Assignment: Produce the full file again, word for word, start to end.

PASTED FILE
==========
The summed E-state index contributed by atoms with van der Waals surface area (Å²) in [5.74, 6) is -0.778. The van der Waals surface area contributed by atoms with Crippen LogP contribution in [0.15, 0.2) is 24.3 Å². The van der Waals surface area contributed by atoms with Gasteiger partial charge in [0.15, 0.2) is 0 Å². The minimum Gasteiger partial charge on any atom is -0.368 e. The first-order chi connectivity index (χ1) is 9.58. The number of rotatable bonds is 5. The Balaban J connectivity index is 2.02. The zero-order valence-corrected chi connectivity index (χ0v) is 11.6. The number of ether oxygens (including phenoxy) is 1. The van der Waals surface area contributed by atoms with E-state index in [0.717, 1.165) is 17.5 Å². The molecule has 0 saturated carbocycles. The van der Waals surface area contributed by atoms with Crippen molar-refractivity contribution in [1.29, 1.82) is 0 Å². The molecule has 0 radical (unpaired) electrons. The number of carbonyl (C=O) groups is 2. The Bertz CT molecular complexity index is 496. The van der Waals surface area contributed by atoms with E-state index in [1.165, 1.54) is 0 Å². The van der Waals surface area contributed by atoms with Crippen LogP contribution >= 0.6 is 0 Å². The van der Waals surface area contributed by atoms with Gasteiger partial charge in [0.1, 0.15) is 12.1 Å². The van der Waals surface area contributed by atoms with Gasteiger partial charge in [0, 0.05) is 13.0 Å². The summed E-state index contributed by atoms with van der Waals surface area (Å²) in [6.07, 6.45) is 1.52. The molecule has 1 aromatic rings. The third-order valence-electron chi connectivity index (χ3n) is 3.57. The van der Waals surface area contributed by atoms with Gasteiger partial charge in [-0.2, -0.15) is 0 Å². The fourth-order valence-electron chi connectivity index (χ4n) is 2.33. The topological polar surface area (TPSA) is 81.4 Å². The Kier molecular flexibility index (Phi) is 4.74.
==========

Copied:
The summed E-state index contributed by atoms with van der Waals surface area (Å²) in [5.74, 6) is -0.778. The van der Waals surface area contributed by atoms with Crippen LogP contribution in [0.15, 0.2) is 24.3 Å². The van der Waals surface area contributed by atoms with Gasteiger partial charge in [0.15, 0.2) is 0 Å². The minimum Gasteiger partial charge on any atom is -0.368 e. The first-order chi connectivity index (χ1) is 9.58. The number of rotatable bonds is 5. The Balaban J connectivity index is 2.02. The zero-order valence-corrected chi connectivity index (χ0v) is 11.6. The number of ether oxygens (including phenoxy) is 1. The van der Waals surface area contributed by atoms with E-state index in [0.717, 1.165) is 17.5 Å². The molecule has 0 saturated carbocycles. The van der Waals surface area contributed by atoms with Crippen molar-refractivity contribution in [1.29, 1.82) is 0 Å². The molecule has 0 radical (unpaired) electrons. The number of carbonyl (C=O) groups is 2. The Bertz CT molecular complexity index is 496. The van der Waals surface area contributed by atoms with E-state index in [1.165, 1.54) is 0 Å². The van der Waals surface area contributed by atoms with Crippen LogP contribution >= 0.6 is 0 Å². The van der Waals surface area contributed by atoms with Gasteiger partial charge in [0.1, 0.15) is 12.1 Å². The van der Waals surface area contributed by atoms with Gasteiger partial charge in [0, 0.05) is 13.0 Å². The summed E-state index contributed by atoms with van der Waals surface area (Å²) in [6.07, 6.45) is 1.52. The molecule has 1 aromatic rings. The third-order valence-electron chi connectivity index (χ3n) is 3.57. The van der Waals surface area contributed by atoms with Gasteiger partial charge in [-0.2, -0.15) is 0 Å². The fourth-order valence-electron chi connectivity index (χ4n) is 2.33. The topological polar surface area (TPSA) is 81.4 Å². The Kier molecular flexibility index (Phi) is 4.74.